Before I explain why Azure Arc is a game changer, let me dissect the architecture and design for you.

Azure Architecture in Plain English

Since its debut Ten Decades ago, Microsoft has continuously improved Azure's control plan, which is responsible for managing the lifecycle of resources such as virtual machines, database releases master, Hadoop clusters and Kubernetes clusters.

In the technical nomenclature, the control plane is called the Azure Fabric Controller. Each time a resource such as a VM is offered, scaled, stopped or terminated, the operation goes through the Fabric Controller.

Each Azure resource still reports its state to the Fabric Controller. For example, in the case of Azure VMs, communications are initiated and managed by an agent (VM Agent) running within the virtual machine.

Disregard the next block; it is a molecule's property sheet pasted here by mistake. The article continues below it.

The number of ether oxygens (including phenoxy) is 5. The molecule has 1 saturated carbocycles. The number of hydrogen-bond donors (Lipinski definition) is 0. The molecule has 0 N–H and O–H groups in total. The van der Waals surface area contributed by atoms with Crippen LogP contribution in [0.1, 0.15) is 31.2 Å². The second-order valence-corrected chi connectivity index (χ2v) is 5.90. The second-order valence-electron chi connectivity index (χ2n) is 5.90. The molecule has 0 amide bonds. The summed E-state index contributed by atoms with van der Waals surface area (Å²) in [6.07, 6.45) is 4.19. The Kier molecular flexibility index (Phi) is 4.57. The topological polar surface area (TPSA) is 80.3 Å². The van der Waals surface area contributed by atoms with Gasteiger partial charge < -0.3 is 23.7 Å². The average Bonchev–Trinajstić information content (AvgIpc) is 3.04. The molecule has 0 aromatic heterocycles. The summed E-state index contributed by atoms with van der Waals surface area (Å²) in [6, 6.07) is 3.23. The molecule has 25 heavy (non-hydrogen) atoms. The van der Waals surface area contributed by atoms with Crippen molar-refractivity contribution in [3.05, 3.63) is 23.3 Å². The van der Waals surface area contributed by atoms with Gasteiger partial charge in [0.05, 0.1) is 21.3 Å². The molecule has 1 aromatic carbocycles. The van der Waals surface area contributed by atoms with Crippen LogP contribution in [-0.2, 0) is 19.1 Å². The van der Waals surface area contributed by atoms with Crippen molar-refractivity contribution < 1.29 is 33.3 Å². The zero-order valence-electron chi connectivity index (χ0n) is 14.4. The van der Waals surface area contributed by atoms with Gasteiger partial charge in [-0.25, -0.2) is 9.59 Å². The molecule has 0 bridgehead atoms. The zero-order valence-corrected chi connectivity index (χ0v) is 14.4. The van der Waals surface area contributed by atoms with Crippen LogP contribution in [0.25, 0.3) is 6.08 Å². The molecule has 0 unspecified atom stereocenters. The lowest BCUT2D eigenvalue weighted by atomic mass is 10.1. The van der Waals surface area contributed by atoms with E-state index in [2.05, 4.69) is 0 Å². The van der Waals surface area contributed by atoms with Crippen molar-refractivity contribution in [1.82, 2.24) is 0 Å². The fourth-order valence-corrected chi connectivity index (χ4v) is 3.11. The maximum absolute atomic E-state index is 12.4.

Between the fabric controller and resources, there is another layer called Azure Resource Manager (ARM) that automates the resource's life cycle. Microsoft has built resource providers for each of Azure's services. For example, VMs, SQL Database, Azure Kubernetes Service function as resource providers. Customers can declare the configuration of these resources through an ARM template – a simple text file that defines the desired state of a resource.

Azure Arc as an extension of Azure Control Plane

With Azure Arc, Microsoft has expanded ARM support for resources running outside Azure. This means that a physical server running in a data center looks like a calculated resource in the eyes of the Fabric Controller. Even VMs running on top of VMware vSphere, Amazon EC2 and Google Compute Engine can be registered with Azure Resource Manager. All Windows or Linux servers – including those running behind a firewall and proxy – can be registered with ARM. The external VMs have a similar software to the agent running inside Azure VMs.